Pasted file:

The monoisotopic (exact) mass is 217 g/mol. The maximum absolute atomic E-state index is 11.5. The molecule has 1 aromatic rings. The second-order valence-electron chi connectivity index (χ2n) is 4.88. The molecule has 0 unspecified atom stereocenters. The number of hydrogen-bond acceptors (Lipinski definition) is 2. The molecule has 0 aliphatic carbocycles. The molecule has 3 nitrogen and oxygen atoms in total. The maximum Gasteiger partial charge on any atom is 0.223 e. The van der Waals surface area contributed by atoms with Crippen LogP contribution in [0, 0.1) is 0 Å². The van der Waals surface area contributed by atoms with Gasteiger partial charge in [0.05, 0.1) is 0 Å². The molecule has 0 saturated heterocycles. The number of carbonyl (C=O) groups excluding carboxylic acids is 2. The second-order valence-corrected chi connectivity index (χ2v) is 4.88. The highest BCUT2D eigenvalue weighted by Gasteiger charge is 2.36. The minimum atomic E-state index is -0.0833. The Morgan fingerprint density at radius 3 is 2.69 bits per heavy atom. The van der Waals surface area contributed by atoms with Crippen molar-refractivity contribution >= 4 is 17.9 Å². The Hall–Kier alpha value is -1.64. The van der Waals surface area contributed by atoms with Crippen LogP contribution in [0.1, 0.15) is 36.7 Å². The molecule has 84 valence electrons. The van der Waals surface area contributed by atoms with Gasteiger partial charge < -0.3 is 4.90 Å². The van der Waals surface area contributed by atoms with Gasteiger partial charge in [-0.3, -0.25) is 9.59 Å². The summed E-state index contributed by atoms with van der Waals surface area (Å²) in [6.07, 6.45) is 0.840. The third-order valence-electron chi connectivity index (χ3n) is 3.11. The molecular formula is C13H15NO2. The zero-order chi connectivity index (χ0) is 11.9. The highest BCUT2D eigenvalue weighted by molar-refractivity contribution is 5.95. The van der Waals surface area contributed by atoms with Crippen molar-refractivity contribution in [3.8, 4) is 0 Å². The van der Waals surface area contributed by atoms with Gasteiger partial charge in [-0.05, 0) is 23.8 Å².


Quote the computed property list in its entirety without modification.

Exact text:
The monoisotopic (exact) mass is 217 g/mol. The maximum absolute atomic E-state index is 11.5. The molecule has 1 aromatic rings. The second-order valence-electron chi connectivity index (χ2n) is 4.88. The molecule has 0 unspecified atom stereocenters. The number of hydrogen-bond acceptors (Lipinski definition) is 2. The molecule has 0 aliphatic carbocycles. The molecule has 3 nitrogen and oxygen atoms in total. The maximum Gasteiger partial charge on any atom is 0.223 e. The van der Waals surface area contributed by atoms with Crippen LogP contribution in [0, 0.1) is 0 Å². The van der Waals surface area contributed by atoms with Gasteiger partial charge in [0.05, 0.1) is 0 Å². The molecule has 0 saturated heterocycles. The number of carbonyl (C=O) groups excluding carboxylic acids is 2. The second-order valence-corrected chi connectivity index (χ2v) is 4.88. The highest BCUT2D eigenvalue weighted by Gasteiger charge is 2.36. The minimum atomic E-state index is -0.0833. The Morgan fingerprint density at radius 3 is 2.69 bits per heavy atom. The van der Waals surface area contributed by atoms with Crippen molar-refractivity contribution >= 4 is 17.9 Å². The Hall–Kier alpha value is -1.64. The van der Waals surface area contributed by atoms with Crippen LogP contribution in [0.1, 0.15) is 36.7 Å². The molecule has 84 valence electrons. The van der Waals surface area contributed by atoms with Gasteiger partial charge < -0.3 is 4.90 Å². The van der Waals surface area contributed by atoms with Gasteiger partial charge in [-0.3, -0.25) is 9.59 Å². The summed E-state index contributed by atoms with van der Waals surface area (Å²) in [6.07, 6.45) is 0.840. The third-order valence-electron chi connectivity index (χ3n) is 3.11. The molecular formula is C13H15NO2. The zero-order chi connectivity index (χ0) is 11.9. The highest BCUT2D eigenvalue weighted by molar-refractivity contribution is 5.95. The van der Waals surface area contributed by atoms with Crippen molar-refractivity contribution in [3.8, 4) is 0 Å². The van der Waals surface area contributed by atoms with Gasteiger partial charge in [-0.05, 0) is 23.8 Å².